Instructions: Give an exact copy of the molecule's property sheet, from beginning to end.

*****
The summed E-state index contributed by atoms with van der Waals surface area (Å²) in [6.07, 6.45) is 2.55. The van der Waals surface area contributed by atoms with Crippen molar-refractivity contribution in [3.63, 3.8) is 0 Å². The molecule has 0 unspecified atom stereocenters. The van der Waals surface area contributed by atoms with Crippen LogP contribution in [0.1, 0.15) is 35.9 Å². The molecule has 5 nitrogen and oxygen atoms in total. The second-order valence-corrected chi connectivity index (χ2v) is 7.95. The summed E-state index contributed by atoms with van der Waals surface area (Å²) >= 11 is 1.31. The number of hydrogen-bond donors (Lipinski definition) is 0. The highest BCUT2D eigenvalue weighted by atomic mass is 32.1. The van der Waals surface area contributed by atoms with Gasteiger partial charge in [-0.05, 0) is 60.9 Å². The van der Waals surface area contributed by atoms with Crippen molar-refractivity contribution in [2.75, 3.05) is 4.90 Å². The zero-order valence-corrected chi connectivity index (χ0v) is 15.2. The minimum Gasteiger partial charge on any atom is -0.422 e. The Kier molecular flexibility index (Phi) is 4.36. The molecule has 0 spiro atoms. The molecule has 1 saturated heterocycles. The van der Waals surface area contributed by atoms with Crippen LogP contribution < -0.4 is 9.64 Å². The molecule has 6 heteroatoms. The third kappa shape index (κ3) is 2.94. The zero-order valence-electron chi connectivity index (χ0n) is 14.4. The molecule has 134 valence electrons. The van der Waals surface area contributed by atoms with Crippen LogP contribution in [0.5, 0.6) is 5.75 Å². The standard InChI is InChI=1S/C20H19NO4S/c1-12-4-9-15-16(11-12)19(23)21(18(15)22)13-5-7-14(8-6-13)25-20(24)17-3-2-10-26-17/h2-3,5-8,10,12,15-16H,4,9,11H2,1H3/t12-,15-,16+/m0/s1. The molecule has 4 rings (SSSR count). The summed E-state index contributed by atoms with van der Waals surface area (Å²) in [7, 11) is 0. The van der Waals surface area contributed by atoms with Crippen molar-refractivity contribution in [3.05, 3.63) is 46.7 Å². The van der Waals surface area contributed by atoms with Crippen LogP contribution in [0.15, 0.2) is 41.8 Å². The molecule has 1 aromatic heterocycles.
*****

The summed E-state index contributed by atoms with van der Waals surface area (Å²) in [6.07, 6.45) is 2.55. The van der Waals surface area contributed by atoms with Crippen molar-refractivity contribution in [3.63, 3.8) is 0 Å². The molecule has 0 unspecified atom stereocenters. The van der Waals surface area contributed by atoms with Crippen LogP contribution in [0.1, 0.15) is 35.9 Å². The molecule has 5 nitrogen and oxygen atoms in total. The second-order valence-corrected chi connectivity index (χ2v) is 7.95. The summed E-state index contributed by atoms with van der Waals surface area (Å²) >= 11 is 1.31. The number of hydrogen-bond donors (Lipinski definition) is 0. The highest BCUT2D eigenvalue weighted by atomic mass is 32.1. The van der Waals surface area contributed by atoms with Gasteiger partial charge in [-0.05, 0) is 60.9 Å². The van der Waals surface area contributed by atoms with Crippen molar-refractivity contribution in [2.75, 3.05) is 4.90 Å². The zero-order valence-corrected chi connectivity index (χ0v) is 15.2. The minimum Gasteiger partial charge on any atom is -0.422 e. The Kier molecular flexibility index (Phi) is 4.36. The molecule has 0 spiro atoms. The molecule has 1 saturated heterocycles. The van der Waals surface area contributed by atoms with Crippen LogP contribution < -0.4 is 9.64 Å². The molecule has 6 heteroatoms. The third kappa shape index (κ3) is 2.94. The zero-order valence-electron chi connectivity index (χ0n) is 14.4. The molecule has 134 valence electrons. The van der Waals surface area contributed by atoms with Crippen LogP contribution in [0.5, 0.6) is 5.75 Å². The standard InChI is InChI=1S/C20H19NO4S/c1-12-4-9-15-16(11-12)19(23)21(18(15)22)13-5-7-14(8-6-13)25-20(24)17-3-2-10-26-17/h2-3,5-8,10,12,15-16H,4,9,11H2,1H3/t12-,15-,16+/m0/s1. The molecule has 4 rings (SSSR count). The summed E-state index contributed by atoms with van der Waals surface area (Å²) in [7, 11) is 0. The van der Waals surface area contributed by atoms with Crippen molar-refractivity contribution in [3.05, 3.63) is 46.7 Å². The van der Waals surface area contributed by atoms with Crippen LogP contribution in [0.15, 0.2) is 41.8 Å². The molecule has 1 aromatic heterocycles.